July 28, 2013
“Perfect is the enemy of the good.”
I found myself saying that in two business meetings not long ago. I am not certain where or when I had first heard that statement, nor what exactly stimulated my saying it.
What I meant to say at the time to my colleagues at the time was that once something is good and it works, it’s time to complete it, that attempting to achieve perfection can delay a project, an activity or an event so long that you can lose its timeliness. And that perfection is sometimes not possible, so it can be fruitless to achieve it.
But where did the statement come from? I had no idea.
According to Wikipedia, that not-100%-reliable-source that we tell our university students that they must never, ever quote, the phrase is commonly attributed to the French writer and philosopher Voltaire (also known as François-Marie Arouet, 1694-1778), whose poem “La Bégueule” (1772) first lines read:
Dans ses écrits, un sage Italien
Dit que le mieux est l’ennemi du bien.
Which is translated as:
“In his writings, a wise Italian
says that the best is the enemy of the good.”
Related concepts are the “Pareto” principle or “80-20” rule and the “law of diminishing returns”.
April 2, 2010
Truly one of the most surprising management articles I have read recently is “Management Secrets of the Grateful Dead”, by Joshua Green in the March 2010 issue of The Atlantic. In the article, he describes how this iconic band has led the world not just in music but in their business management. Here is an excerpt:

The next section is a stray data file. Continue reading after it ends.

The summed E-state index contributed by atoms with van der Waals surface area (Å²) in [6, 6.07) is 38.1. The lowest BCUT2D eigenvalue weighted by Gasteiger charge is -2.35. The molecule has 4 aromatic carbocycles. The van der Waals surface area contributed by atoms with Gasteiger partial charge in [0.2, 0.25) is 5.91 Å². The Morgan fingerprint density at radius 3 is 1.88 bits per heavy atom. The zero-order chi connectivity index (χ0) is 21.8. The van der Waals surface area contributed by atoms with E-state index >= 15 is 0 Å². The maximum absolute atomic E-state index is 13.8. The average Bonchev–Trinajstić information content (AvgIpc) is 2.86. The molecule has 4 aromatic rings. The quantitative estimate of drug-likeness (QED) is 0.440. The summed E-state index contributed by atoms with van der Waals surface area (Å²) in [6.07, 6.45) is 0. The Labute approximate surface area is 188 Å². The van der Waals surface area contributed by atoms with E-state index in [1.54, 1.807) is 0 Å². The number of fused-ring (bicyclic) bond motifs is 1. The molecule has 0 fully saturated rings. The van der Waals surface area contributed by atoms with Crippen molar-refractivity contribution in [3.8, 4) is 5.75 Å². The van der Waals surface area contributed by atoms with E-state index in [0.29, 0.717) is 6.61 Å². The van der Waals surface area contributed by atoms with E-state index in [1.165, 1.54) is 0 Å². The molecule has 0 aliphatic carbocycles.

As Barnes and other scholars note, the musicians who constituted the Dead were anything but naive about their business. They incorporated early on, and established a board of directors (with a rotating CEO position) consisting of the band, road crew, and other members of the Dead organization. They founded a profitable merchandising division and, peace and love notwithstanding, did not hesitate to sue those who violated their copyrights. But they weren’t greedy, and they adapted well. They famously permitted fans to tape their shows, ceding a major revenue source in potential record sales. According to Barnes, the decision was not entirely selfless: it reflected a shrewd assessment that tape sharing would widen their audience, a ban would be unenforceable, and anyone inclined to tape a show would probably spend money elsewhere, such as on merchandise or tickets. The Dead became one of the most profitable bands of all time.